A PCB at Any Hour

Posted by on August 1st, 2015

How Team Boom Done Used an LPKF PCB Prototyping System to Assist the FIRST Robotics Competition

What do you do when you need a printed circuit board at 1 AM? If you’re a member of Team Boom Done, you fire up your LPKF ProtoMat S103 and get things done. But just how does one arrive at such a predicament? Let me tell the tale.

The Team

Team Boom Done is a robotics team comprised of 15 engineers, all of whom have a passion for supporting STEM (Science, Technology, Engineering, and Math) education. As such, the Bedford, Massachusetts-based team has taken keen interest in the 2014 FIRST Robotics Competition (FRC). The contest, which pairs high school students with engineers, lasts 6 weeks. During this time teams build robots that compete in the contest’s sporting game, Aerial Assist.

For many of the participating students, FRC is their first exposure to robotics or even engineering in general. In order to provide instructional reference for the competitors, a secondary contest is held: iR3’s “Robot in 3 Days.” Here, teams have 3 days to build a robot worthy of participating in Aerial Assault… and this is where we come across Team Boom Done’s frantically written white board.

A PCB at Any Hour

Sacrificing sleep in order to complete the task, it took Team Boom Done 72 hours to engineer and build a ball-launching, catapult-esque robot that would make even the most fearless medieval lord quiver in his castle.

When it came time to fabricate the three 5” x 8” double-sided PCBs needed for the robot’s 7-segment LED display, Team Boom Done knew they only had one choice: to use an in-house PCB milling machine capable of instantly producing the circuitry needed to complete the robot, which by now had been affectionately nick-named El Toro.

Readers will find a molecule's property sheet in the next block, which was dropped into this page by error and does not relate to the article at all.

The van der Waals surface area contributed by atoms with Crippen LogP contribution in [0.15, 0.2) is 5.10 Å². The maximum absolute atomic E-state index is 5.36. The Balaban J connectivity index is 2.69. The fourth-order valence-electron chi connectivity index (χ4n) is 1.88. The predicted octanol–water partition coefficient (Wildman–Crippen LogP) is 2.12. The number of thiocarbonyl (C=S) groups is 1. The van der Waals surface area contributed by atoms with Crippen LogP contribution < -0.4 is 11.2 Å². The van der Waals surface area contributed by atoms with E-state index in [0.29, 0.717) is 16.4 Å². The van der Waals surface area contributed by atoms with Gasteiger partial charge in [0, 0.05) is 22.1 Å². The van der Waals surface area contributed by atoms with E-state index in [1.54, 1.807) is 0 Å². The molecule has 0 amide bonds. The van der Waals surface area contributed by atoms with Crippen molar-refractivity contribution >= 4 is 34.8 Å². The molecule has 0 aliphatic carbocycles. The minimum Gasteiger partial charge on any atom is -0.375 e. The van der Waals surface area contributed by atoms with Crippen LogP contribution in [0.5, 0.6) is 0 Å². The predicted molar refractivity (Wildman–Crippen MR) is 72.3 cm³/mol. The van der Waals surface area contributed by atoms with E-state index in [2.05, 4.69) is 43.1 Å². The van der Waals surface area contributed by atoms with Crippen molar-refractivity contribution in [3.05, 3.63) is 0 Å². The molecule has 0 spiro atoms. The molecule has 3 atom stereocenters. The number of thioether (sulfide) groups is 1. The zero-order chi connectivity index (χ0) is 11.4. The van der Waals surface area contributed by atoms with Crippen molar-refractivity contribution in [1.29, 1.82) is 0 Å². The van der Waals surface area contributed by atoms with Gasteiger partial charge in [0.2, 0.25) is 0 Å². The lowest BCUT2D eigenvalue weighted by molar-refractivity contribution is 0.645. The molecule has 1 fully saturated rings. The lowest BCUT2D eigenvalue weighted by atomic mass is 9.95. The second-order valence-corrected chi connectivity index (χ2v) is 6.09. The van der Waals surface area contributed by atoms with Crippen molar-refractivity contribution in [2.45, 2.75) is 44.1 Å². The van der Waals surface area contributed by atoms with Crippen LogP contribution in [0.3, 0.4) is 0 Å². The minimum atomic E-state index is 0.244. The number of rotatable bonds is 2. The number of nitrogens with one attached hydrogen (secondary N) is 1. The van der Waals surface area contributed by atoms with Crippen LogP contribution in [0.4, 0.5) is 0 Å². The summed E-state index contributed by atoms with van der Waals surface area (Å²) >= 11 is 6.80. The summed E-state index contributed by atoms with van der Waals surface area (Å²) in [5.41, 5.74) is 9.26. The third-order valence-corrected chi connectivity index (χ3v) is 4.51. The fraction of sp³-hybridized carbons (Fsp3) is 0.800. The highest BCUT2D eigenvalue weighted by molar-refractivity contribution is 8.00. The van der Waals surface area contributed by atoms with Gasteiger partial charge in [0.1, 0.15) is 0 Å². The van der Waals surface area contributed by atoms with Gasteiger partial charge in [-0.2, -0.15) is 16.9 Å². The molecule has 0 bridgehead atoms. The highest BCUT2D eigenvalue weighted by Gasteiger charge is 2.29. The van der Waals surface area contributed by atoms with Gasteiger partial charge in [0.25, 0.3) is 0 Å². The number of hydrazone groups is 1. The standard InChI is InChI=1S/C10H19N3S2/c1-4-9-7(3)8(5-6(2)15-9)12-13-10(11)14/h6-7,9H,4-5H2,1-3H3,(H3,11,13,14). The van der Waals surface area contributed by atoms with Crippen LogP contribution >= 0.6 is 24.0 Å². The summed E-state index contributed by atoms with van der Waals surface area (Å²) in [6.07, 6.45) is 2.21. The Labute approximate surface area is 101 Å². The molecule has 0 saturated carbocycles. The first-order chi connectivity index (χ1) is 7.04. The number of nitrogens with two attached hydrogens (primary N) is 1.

In the span of just a few hours, the three large boards were milled on the team’s LPKF ProtoMat S103. The PCBs, which interface with the robot’s sonar module, were produced on FR4.

A Competition with a Cause

As Team Boom Done worked tirelessly to complete El Toro, they documented the event on Twitter (@TeamBoomDone) and the competition’s home page. Each step of the process was made public to serve as a point of reference for students anywhere and everywhere. Team Boom Done even posted Gerber and other project files online so students can directly access their work.

For team leader Dr. Joe Johnson, Boom Dones service held two important meanings: providing students with instructional guidance, as well as introducing them to tools real engineers use in the workplace… tools such as Team Boom Dones midnight savior, the ProtoMat S103.

To view El Toro in action, watch this video:


To learn which LPKF rapid PCB prototyping system might best benefit your workplace, try our 5-step System Selector which will instantly provide you with a machine recommendation:


Special thanks to Dr. Joe Johnson and Steven Shamlian of Team Boom Done.